Like any good educational event planner, he conducted a survey at the conclusion of the conference with the typical questions rating the speakers and assessing the accommodations. But Harrison added a “kicker” question at the end: “What was your favorite part of the conference?”
The overwhelming answer surprised him….actually stunned him. The majority of the respondents stated that their favorite part of this high-powered conference with world-class experts was…….wait for it…..the coffee breaks!
Harrison reports that he was despondent, thinking that he had spent this significant amount of time and energy of his young life with the result being that of people crowing about the coffee breaks. He was buried in depression for a time….until he realized a great lesson, a lesson that would propel his future career. What these brilliant people really enjoyed was not the stilted academic papers, filled with erudite footnotes. Rather, the highlight, the real gift was the opportunity to interact in creative dialogue with other people. He realized that the trick would be to learn how to organize a coffee break! I simply fell in love with that image. And from that, he birthed a method of gathering that came to be known Open Space Technology.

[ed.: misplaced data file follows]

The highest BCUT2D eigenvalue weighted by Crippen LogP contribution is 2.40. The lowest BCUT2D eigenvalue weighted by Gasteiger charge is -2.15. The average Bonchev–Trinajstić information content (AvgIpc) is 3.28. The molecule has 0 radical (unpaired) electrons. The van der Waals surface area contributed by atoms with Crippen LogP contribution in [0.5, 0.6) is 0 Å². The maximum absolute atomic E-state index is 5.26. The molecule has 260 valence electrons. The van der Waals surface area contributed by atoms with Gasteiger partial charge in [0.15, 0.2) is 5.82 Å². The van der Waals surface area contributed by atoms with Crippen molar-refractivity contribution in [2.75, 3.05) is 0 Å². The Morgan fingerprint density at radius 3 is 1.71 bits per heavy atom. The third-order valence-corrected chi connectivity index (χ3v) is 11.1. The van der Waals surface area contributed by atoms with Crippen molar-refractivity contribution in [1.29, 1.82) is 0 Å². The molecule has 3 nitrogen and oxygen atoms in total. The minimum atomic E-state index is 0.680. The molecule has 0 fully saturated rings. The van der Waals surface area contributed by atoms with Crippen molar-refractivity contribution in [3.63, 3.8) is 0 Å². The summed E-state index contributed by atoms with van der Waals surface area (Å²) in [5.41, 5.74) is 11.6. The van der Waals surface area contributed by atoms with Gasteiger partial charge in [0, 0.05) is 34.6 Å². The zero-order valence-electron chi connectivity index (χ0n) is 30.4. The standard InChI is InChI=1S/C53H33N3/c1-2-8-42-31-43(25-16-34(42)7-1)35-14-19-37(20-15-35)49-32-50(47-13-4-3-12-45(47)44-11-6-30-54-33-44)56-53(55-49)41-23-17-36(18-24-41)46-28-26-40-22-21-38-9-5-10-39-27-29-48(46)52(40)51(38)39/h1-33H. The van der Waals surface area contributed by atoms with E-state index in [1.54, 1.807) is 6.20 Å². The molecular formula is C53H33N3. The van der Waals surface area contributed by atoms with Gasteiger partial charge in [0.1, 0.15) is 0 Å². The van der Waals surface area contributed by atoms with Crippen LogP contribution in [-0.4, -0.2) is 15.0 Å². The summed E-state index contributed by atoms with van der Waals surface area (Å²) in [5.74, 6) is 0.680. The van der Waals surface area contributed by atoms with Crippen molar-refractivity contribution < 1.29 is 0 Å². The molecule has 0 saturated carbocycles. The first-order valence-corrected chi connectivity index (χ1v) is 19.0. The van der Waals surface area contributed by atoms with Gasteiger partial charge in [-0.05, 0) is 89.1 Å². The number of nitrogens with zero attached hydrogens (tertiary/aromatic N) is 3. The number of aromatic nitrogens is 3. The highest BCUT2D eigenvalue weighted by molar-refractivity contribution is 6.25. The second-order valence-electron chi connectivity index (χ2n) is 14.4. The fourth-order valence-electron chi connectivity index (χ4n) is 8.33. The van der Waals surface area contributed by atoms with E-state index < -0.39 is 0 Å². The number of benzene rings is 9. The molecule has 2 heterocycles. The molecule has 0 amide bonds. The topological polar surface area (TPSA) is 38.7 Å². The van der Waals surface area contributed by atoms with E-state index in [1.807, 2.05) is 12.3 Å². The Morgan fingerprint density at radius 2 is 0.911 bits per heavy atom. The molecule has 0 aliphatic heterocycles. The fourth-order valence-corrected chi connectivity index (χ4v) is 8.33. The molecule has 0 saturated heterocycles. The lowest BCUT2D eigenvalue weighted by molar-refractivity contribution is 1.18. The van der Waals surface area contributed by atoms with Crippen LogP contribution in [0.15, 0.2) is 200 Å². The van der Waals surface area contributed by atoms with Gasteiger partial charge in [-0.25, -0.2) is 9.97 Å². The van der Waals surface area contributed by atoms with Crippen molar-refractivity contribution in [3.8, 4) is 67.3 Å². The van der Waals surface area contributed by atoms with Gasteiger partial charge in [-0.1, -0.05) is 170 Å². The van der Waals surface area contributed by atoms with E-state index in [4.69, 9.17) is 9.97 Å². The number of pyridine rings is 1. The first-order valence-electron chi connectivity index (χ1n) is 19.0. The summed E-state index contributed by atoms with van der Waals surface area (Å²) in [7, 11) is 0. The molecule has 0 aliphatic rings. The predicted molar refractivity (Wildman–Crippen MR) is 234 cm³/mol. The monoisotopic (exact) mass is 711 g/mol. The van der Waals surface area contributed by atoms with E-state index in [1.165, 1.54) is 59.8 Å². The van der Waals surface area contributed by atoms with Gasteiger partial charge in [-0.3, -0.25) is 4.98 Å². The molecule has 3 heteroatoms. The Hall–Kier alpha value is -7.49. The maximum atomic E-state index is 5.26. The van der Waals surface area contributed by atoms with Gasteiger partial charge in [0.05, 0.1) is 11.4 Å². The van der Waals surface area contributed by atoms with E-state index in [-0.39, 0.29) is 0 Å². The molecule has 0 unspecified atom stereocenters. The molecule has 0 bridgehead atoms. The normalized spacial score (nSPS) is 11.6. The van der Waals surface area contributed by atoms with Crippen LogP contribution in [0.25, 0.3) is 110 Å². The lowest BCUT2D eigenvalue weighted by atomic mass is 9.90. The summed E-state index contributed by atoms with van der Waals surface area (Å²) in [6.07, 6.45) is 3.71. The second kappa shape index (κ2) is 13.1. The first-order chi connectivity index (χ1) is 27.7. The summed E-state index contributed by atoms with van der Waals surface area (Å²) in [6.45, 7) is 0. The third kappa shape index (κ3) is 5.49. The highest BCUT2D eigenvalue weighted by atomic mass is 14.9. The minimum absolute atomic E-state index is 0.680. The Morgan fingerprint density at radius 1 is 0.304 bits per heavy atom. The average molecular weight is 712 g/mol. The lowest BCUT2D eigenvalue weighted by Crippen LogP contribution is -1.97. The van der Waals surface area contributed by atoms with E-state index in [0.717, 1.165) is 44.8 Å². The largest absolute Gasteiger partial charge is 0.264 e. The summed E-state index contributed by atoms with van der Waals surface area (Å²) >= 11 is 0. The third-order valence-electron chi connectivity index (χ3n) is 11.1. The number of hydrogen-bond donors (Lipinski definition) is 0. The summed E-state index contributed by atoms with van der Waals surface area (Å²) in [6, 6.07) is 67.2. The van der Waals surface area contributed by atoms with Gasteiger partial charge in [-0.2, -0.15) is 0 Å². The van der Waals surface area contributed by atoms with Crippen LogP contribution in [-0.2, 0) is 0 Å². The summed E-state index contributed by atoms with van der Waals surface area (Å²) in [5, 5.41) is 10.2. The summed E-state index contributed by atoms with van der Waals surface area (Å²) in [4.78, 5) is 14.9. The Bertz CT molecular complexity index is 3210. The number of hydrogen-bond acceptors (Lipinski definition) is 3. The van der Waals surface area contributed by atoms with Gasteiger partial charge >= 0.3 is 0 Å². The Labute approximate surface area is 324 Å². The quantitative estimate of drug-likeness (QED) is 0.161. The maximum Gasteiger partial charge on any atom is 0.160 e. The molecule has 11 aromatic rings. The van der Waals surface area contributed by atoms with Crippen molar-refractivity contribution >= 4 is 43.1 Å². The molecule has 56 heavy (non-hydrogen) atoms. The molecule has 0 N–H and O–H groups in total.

At an Open Space event, the group is gathered in a circle, the basic way humans have joined together in our past, even in and especially in tribal times. For Harrison, it did not matter as to the size of the group. It could be the intimacy of a small staff, or the gathering of a city. Harrison said, and I found it to be true: Open Space always works. It will tell you important things about the community that you need to know. I wound up using Open Space with a parish, with the House of Bishops, with the gathered Diocese of Texas, and it worked like a charm. Harrison and I actually did it with the City of Tyler in a gymnasium, and it worked. It really does demand faith on the part of the leader, and like Neil Diamond wrote: I’m a believer!
Let me give you a brief description of Open Space Technology.
This creative process begins with the intentional gathering of a group. A broad invitation is sent, and then you wait to see who shows up. In the Diocese of Texas, we invited every baptized member to show up at a gathering in Houston to inaugurate the beginning of Bishop Claude Payne’s tenure. The key notion for us is that EVERYONE received an invitation, not just the “inside” crowd of usual suspects. We went out of the way to extend the “invite” to those who might have felt excluded in the past. Harrison’s premise is: the right people WILL show up. And they did. So a key strategic moment occurs before the process begins: who is included, and, who is being excluded? Another way to ask the question: who is being ignored?